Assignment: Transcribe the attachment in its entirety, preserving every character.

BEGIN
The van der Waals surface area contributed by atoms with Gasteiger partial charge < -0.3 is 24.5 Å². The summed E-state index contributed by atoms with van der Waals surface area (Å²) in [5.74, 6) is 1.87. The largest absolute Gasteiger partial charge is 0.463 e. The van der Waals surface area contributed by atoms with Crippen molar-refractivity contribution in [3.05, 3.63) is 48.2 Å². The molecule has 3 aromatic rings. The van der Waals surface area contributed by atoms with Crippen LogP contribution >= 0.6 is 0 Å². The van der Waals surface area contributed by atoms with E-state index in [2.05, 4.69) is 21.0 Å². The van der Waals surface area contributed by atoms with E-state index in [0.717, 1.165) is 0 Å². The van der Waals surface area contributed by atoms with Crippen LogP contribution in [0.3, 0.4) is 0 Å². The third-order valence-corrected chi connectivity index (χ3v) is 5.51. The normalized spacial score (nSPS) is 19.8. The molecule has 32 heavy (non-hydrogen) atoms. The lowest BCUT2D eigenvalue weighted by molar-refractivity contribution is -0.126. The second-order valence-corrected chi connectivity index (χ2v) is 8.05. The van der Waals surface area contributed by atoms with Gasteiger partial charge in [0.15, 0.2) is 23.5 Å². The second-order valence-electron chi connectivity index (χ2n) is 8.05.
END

The van der Waals surface area contributed by atoms with Gasteiger partial charge < -0.3 is 24.5 Å². The summed E-state index contributed by atoms with van der Waals surface area (Å²) in [5.74, 6) is 1.87. The largest absolute Gasteiger partial charge is 0.463 e. The van der Waals surface area contributed by atoms with Crippen molar-refractivity contribution in [3.05, 3.63) is 48.2 Å². The molecule has 3 aromatic rings. The van der Waals surface area contributed by atoms with Crippen LogP contribution >= 0.6 is 0 Å². The van der Waals surface area contributed by atoms with E-state index in [2.05, 4.69) is 21.0 Å². The van der Waals surface area contributed by atoms with E-state index in [0.717, 1.165) is 0 Å². The van der Waals surface area contributed by atoms with Crippen LogP contribution in [0.3, 0.4) is 0 Å². The third-order valence-corrected chi connectivity index (χ3v) is 5.51. The normalized spacial score (nSPS) is 19.8. The molecule has 32 heavy (non-hydrogen) atoms. The lowest BCUT2D eigenvalue weighted by molar-refractivity contribution is -0.126. The second-order valence-corrected chi connectivity index (χ2v) is 8.05. The van der Waals surface area contributed by atoms with Gasteiger partial charge in [0.15, 0.2) is 23.5 Å². The second-order valence-electron chi connectivity index (χ2n) is 8.05.